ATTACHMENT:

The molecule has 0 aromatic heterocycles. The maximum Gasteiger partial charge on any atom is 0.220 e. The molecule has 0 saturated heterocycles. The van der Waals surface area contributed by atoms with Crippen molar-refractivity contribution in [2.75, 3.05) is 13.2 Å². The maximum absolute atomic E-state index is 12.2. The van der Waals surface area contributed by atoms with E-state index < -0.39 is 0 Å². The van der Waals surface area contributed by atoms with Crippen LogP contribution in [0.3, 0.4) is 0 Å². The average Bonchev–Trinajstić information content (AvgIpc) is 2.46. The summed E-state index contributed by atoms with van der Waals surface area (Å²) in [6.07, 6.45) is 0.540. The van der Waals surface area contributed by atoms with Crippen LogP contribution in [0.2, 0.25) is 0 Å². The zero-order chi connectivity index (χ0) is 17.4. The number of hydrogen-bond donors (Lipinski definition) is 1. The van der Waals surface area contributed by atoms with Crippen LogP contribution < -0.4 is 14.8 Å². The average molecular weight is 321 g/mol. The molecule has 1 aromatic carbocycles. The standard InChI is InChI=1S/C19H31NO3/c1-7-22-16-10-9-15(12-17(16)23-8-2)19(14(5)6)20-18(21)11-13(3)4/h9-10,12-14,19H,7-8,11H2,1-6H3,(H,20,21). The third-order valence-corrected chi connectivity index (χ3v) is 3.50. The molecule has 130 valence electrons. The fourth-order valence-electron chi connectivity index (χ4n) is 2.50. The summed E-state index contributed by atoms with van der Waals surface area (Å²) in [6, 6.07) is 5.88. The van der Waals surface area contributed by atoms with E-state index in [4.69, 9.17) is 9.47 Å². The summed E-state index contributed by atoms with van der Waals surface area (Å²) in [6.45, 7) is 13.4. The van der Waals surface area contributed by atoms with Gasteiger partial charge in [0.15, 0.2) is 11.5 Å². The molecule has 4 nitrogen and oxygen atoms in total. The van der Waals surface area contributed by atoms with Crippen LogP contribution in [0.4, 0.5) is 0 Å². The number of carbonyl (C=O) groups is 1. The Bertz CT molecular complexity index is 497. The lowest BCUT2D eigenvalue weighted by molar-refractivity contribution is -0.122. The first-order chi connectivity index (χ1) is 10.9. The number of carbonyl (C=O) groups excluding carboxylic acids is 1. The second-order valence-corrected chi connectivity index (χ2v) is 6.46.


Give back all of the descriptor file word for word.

The molecule has 0 aromatic heterocycles. The maximum Gasteiger partial charge on any atom is 0.220 e. The molecule has 0 saturated heterocycles. The van der Waals surface area contributed by atoms with Crippen molar-refractivity contribution in [2.75, 3.05) is 13.2 Å². The maximum absolute atomic E-state index is 12.2. The van der Waals surface area contributed by atoms with E-state index < -0.39 is 0 Å². The van der Waals surface area contributed by atoms with Crippen LogP contribution in [0.3, 0.4) is 0 Å². The average Bonchev–Trinajstić information content (AvgIpc) is 2.46. The summed E-state index contributed by atoms with van der Waals surface area (Å²) in [6.07, 6.45) is 0.540. The van der Waals surface area contributed by atoms with Crippen LogP contribution in [0.2, 0.25) is 0 Å². The zero-order chi connectivity index (χ0) is 17.4. The number of hydrogen-bond donors (Lipinski definition) is 1. The van der Waals surface area contributed by atoms with Crippen LogP contribution < -0.4 is 14.8 Å². The average molecular weight is 321 g/mol. The molecule has 1 aromatic carbocycles. The standard InChI is InChI=1S/C19H31NO3/c1-7-22-16-10-9-15(12-17(16)23-8-2)19(14(5)6)20-18(21)11-13(3)4/h9-10,12-14,19H,7-8,11H2,1-6H3,(H,20,21). The third-order valence-corrected chi connectivity index (χ3v) is 3.50. The molecule has 130 valence electrons. The fourth-order valence-electron chi connectivity index (χ4n) is 2.50. The summed E-state index contributed by atoms with van der Waals surface area (Å²) in [6, 6.07) is 5.88. The van der Waals surface area contributed by atoms with E-state index in [4.69, 9.17) is 9.47 Å². The summed E-state index contributed by atoms with van der Waals surface area (Å²) in [6.45, 7) is 13.4. The van der Waals surface area contributed by atoms with Gasteiger partial charge in [0.15, 0.2) is 11.5 Å². The molecule has 4 nitrogen and oxygen atoms in total. The van der Waals surface area contributed by atoms with Crippen LogP contribution in [0.4, 0.5) is 0 Å². The number of carbonyl (C=O) groups is 1. The Bertz CT molecular complexity index is 497. The lowest BCUT2D eigenvalue weighted by molar-refractivity contribution is -0.122. The first-order chi connectivity index (χ1) is 10.9. The number of carbonyl (C=O) groups excluding carboxylic acids is 1. The second-order valence-corrected chi connectivity index (χ2v) is 6.46.